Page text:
A panel addressing health and education challenges facing women took place Monday morning as part of the Women’s Global Leadership Forum. The discussion was facilitated by Rebecca Dillingham, director of the University’s Center for Global Health, and was comprised of of women who gave their global perspectives on the issues.
Newcomb Ballroom was packed with an audience that included high schoolers, University students, alumni and faculty members.
Vivian Pinn, the first full-time director of the Office of Research on Women’s Health at the National Institutes of Health, spoke briefly about being the first African-American female graduate from the University Medical School.
“I went into that first morning class in the fall of 1963 thinking that when I looked around the room and saw only white men — that the other women and people of color must just be late getting there,” Pinn said. “Then I realized that I was it. It was me and my classmates.”
Pinn said one of her main priorities she has pursued throughout her life is trying to ensure the medical world listens to women and discusses women’s health.
“I have focused on things that have been important to me my whole life,” Pinn said. “That is — What about the health of girls and women? What about girls getting careers in medicine? I couldn’t think of a better time to focus my energy on women’s health.”
The panel centralized their conversation on the importance of enabling education at a young level to facilitate greater gender equality amongst leadership roles.
Maya Ajmera, president and CEO of the Society for Science and the Public, spoke about her trip to India in which she saw train platform schools. The trip inspired her Global Fund for Children which works on behalf of vulnerable children. Ajmera said in the future she wants to focus on empowering local, grassroots organizations to enact change.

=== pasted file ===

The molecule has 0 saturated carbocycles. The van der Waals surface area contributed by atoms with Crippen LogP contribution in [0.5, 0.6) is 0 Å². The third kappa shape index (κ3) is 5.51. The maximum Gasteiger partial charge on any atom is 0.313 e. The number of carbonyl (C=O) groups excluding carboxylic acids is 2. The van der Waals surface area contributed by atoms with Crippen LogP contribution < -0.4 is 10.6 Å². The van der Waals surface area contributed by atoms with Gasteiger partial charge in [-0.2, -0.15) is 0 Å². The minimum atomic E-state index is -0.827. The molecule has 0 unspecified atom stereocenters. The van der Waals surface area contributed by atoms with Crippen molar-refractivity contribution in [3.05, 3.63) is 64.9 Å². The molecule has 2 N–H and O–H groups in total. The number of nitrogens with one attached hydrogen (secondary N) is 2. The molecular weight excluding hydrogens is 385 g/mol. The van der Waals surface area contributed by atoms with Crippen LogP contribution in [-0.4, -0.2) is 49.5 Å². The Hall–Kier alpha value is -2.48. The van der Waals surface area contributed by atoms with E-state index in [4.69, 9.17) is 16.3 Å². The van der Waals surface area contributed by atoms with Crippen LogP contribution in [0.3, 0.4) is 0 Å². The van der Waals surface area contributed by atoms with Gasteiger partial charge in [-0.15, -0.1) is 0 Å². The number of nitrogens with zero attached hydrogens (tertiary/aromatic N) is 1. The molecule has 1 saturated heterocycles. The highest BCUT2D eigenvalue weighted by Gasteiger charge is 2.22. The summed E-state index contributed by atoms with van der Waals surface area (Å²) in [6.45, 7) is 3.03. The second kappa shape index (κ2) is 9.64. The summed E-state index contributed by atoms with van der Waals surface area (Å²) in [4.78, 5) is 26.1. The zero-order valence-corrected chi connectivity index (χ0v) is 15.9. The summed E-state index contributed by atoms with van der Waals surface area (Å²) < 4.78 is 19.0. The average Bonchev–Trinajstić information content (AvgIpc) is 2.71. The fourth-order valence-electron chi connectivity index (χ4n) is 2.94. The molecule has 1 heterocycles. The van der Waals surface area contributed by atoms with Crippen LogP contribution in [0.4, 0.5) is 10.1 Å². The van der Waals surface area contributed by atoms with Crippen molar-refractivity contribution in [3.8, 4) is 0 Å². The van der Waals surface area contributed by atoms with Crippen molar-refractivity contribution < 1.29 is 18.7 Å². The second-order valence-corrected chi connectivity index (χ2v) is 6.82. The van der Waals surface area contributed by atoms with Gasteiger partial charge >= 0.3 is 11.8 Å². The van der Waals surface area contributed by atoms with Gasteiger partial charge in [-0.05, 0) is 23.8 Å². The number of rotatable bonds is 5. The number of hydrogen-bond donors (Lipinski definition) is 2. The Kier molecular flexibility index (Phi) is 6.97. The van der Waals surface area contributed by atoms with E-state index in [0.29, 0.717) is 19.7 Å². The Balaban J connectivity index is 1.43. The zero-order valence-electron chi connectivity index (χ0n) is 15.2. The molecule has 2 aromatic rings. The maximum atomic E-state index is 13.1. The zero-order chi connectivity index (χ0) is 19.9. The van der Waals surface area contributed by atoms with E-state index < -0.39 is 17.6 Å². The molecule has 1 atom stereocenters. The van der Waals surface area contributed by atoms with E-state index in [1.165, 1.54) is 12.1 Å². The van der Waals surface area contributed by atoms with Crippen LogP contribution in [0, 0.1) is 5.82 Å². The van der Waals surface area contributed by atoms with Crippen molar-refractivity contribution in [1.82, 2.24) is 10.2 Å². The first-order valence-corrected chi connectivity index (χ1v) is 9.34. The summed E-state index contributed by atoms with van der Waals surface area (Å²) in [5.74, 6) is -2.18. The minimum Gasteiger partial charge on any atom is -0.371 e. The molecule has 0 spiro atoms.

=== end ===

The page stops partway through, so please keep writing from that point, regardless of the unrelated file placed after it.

“Grassroot entrepreneurs … They are the ones that resources really need to get put into because I think they’ve been starved,” Ajmera said. “I think they’ve been starved in this country, but I also see that starvation globally. So if we’re going to reach people, it’s through the grassroots.”
Ajmera also said one of her main priorities is to ensure that girls continue their education beyond primary school.
“We have to get the education of girls at the secondary level globally up,” Ajmera said. “The development goals of the U.N. have achieved great success in getting primary school admissions very high. But secondary school really has to be an emphasis.”
Abinet Sitotaw, a gender and nutrition advisor for nonprofit organization CARE-Ethiopia also said education was important in promoting women and girl’s empowerment. Speaking of her own personal mission and the Mandela Washington Fellowship, Sitotaw said her priorities involved getting girls into safe educational institutions.
“It’s going to be a leadership academy whereby I manage to bring a group of young girls who cannot attend secondary schools to the city,” Sitotaw said. “I want to give them a boarding school whereby they can get a state of the art education and also leadership skills.”
In an interview after the panel discussion, Dillingham said she wanted to encourage students to attend University-facilitated events and take advantage of the connections which the University is able to provide.
“Any students here need to be talking to these wonderful women,” Dillingham said. “You have to seize those opportunities and not let a lecture like this hit you, impact you and then pass you by. Make it make a difference.”
Agnes Binagwaho, vice chancellor for the University for Global Health Equity, said these events are important in order to facilitate discussion and to encourage more proactiveness.
“I had the occasion to spend 24 hours to meet incredible people that U.Va. has bought here,” Binagwaho said. “This type of gathering is an occasion to do a singularity — to exchange and confront the ideas for going further, faster, better.”
Fré Halvorson Taylor, who is a student at Charlottesville High School, said she was excited about the conference and its global perspective.
“Events like this are important to understanding the breadth of feminism,” Taylor said. “I hope events like these can expose me and my peers to the variety of ways people everywhere interpret the meaning of ‘advancing women.’”